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Smoke rises behind houses after shelling in the breakaway Nagorno-Karabakh region's main city of Stepanakert on Oct. 7, 2020, during the ongoing fighting between Armenia and Azerbaijan over the disputed region.ARIS MESSINIS/AFP/Getty Images

The department of Global Affairs has been asked to investigate whether Canadian-made target-acquisition gear is being used in the Azerbaijan-Armenia conflict, and whether this contravenes arms-control law. Critics, however, question whether the ministry can conduct an impartial review.

Such a probe, as announced last week by Foreign Affairs Minister François-Philippe Champagne, amounts in part to a reflection on whether the department has been doing its job properly when it comes to stopping exports that are being used to harm civilians, breach international law or have been diverted from their intended customers.

The investigation will include Ottawa’s decision in May to approve targeting devices for shipment to Turkey, a staunch ally of Azerbaijan, despite an arms embargo against Ankara announced by Canada in late 2019.

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Arms-control advocates argue that there are competing interests inside Global Affairs – export promotion versus export control – and that this undermines the department’s ability to conduct an effective review.

“There is an obvious conflict of interest because they are pursuing two contradictory policy objectives: the selling of weapons and the protection of human rights,” said Cesar Jaramillo, executive director of Project Ploughshares, which is based in Waterloo, Ont.

Peggy Mason, a former Canadian ambassador for disarmament to the United Nations, and now president of the Rideau Institute, a policy and advocacy group, said an independent agency would be better able to handle arms exports

“Essentially they’re being asked to conclude they were wrong,” she said of the investigation. “How likely, really, is that?”

At the heart of Global Affairs' mandate is promoting sales of Canadian goods and services abroad. The department’s annual plan talks of its responsibility to “foster the expansion of Canada’s international trade and commerce.” Separately, the Export Controls Division inside Global Affair has a potentially conflicting duty: to scrutinize exports of restricted goods such as military equipment and to stop these shipments where necessary.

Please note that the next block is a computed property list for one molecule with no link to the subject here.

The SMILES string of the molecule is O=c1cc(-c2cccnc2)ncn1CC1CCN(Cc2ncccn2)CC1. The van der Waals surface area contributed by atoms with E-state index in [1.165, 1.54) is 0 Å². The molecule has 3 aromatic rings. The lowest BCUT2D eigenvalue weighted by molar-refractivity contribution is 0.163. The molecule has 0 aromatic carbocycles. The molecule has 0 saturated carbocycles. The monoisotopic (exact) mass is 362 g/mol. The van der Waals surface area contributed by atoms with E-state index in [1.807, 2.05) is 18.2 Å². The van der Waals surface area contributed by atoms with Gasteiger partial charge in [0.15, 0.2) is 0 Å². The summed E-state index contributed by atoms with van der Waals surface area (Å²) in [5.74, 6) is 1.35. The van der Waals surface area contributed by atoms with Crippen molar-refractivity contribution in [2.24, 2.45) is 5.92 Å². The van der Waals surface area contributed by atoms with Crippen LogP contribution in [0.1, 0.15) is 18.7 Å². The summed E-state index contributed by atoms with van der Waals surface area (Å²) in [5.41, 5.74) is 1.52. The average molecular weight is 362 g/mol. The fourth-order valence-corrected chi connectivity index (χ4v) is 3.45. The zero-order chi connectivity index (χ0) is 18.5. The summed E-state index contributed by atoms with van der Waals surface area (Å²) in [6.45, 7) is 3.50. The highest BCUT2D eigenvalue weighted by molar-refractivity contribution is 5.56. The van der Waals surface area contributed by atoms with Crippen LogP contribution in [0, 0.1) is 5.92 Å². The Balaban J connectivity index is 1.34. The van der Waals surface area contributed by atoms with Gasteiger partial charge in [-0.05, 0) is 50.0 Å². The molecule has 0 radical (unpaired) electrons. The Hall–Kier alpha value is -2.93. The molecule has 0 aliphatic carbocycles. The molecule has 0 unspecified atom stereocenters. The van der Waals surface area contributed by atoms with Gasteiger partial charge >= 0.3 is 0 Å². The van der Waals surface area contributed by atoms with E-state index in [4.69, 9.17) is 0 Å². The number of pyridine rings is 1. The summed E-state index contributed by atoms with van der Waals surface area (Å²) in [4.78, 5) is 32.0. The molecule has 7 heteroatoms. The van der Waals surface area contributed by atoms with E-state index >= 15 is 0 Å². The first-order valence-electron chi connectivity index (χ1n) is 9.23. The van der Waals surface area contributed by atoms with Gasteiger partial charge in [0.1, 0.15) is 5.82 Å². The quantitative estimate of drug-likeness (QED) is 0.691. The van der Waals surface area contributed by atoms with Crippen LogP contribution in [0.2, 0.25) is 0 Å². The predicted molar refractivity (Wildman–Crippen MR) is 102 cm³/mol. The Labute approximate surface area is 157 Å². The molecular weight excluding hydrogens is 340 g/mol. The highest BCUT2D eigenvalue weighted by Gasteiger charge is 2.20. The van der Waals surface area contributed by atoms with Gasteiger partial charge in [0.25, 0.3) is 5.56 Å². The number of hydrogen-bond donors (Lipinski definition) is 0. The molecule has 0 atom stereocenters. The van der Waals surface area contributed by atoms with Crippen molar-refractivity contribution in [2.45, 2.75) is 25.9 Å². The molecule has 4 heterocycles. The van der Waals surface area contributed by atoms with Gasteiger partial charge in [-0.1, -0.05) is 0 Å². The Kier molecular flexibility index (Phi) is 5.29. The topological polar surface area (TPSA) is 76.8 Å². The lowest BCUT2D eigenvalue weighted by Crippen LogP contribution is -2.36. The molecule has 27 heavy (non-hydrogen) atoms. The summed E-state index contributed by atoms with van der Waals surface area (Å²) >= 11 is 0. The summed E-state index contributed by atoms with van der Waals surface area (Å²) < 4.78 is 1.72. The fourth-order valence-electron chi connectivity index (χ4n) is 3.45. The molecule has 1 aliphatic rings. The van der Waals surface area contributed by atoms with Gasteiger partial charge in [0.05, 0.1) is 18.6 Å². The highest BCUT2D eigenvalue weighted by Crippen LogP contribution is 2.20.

Arms-control advocates point to two past investigations into arms exports conducted by Global Affairs, one that began in 2017 and one that commenced in 2018. Both focused on exports of military goods to Saudi Arabia – one of them on shipments from the $14-billion deal to ship combat vehicles to Riyadh – and both ended by concluding nothing was amiss.

This time, Global Affairs is looking into allegations that targeting systems manufactured by L3Harris Wescam, based in Burlington, Ont., are being used in drones operated on behalf of the Azerbaijani military to attack Armenia in the growing conflict over the disputed territory of Nagorno-Karabakh. Footage of missile strikes by the Azerbaijani military posted on the internet contain a graphical overlay on the video that bears a strong resemblance to the proprietary graphical overlays of systems manufactured by L3Harris Wescam.

Earlier this week Ottawa suspended permits enabling exports by L3Harris Wescam to Turkey, including one from May, 2020, for seven MX-15D target-acquisition devices.

Toronto-based trade lawyer Cyndee Todgham-Cherniak believes Global Affairs is capable of undertaking reviews of export permits and conducting thorough investigations into allegations that arms exports are being misdirected or misused.

She pointed to changes to the Exports and Imports Permits Act – passed into law in late 2018 – which she said toughen rules governing exports of military goods. This includes a “substantial risk” clause that says the Minister of Foreign Affairs would be legally required to refuse an export-permit application in cases where the goods or technology are being used, or diverted to another user, to commit serious violations of international humanitarian or human rights.

In particular, Ms. Todgham-Cherniak said the changes effectively restrict the ability, meaning the discretion, of the Minister of Foreign Affairs to issue a permit, or where applicable, to remove the suspension on an export permit.

“They create a mandatory requirement on the minister to not issue an export permit when goods are going to be used for improper purposes,” Ms. Todgham-Cherniak said.

This means that during an investigation into arms exports, if public servants discover problems with the exports, the end user, how the goods will be used or diversion of the shipments, the “substantial risk” clause makes it harder for the minister to overlook their findings.

“Based on this provision, the bureaucrats … can actually tie the ministers' hands,” Ms. Todgham-Cherniak said.

Mr. Jaramillo said he doesn’t know whether Ottawa will end up reinstating Wescam’s permits. But, he said, if history is any indication, they will.

“The pattern has been that they make these big announcements of investigations when it’s hot in the media and then when it cools down and the dust settles they close their investigation and export permits continue – as has been the case with Saudi Arabia.”

Conservative foreign affairs critic Michael Chong said the government “has failed to provide oversight over Canadian military exports to Turkey” and he called on Ottawa to make public the full investigation.

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